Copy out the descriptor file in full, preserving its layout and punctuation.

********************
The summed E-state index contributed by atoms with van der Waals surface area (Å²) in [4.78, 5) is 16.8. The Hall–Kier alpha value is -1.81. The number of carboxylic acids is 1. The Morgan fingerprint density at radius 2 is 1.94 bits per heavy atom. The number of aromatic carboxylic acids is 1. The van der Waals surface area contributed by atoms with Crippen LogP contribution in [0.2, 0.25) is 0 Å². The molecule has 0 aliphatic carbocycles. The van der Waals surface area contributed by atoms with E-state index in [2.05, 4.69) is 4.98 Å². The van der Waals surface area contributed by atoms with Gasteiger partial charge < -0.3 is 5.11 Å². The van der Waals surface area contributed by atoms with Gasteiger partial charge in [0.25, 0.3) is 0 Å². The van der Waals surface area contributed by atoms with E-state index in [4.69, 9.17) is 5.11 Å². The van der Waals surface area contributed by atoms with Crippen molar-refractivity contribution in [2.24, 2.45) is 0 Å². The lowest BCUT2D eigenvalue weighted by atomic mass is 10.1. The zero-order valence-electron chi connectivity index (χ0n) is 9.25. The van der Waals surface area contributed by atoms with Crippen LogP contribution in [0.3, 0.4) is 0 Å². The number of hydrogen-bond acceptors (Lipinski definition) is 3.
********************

The summed E-state index contributed by atoms with van der Waals surface area (Å²) in [4.78, 5) is 16.8. The Hall–Kier alpha value is -1.81. The number of carboxylic acids is 1. The Morgan fingerprint density at radius 2 is 1.94 bits per heavy atom. The number of aromatic carboxylic acids is 1. The van der Waals surface area contributed by atoms with Crippen LogP contribution in [0.2, 0.25) is 0 Å². The molecule has 0 aliphatic carbocycles. The van der Waals surface area contributed by atoms with E-state index in [2.05, 4.69) is 4.98 Å². The van der Waals surface area contributed by atoms with Gasteiger partial charge < -0.3 is 5.11 Å². The van der Waals surface area contributed by atoms with Gasteiger partial charge in [0.25, 0.3) is 0 Å². The van der Waals surface area contributed by atoms with E-state index in [4.69, 9.17) is 5.11 Å². The van der Waals surface area contributed by atoms with Crippen molar-refractivity contribution in [2.24, 2.45) is 0 Å². The lowest BCUT2D eigenvalue weighted by atomic mass is 10.1. The zero-order valence-electron chi connectivity index (χ0n) is 9.25. The van der Waals surface area contributed by atoms with Crippen LogP contribution in [0.3, 0.4) is 0 Å². The number of hydrogen-bond acceptors (Lipinski definition) is 3.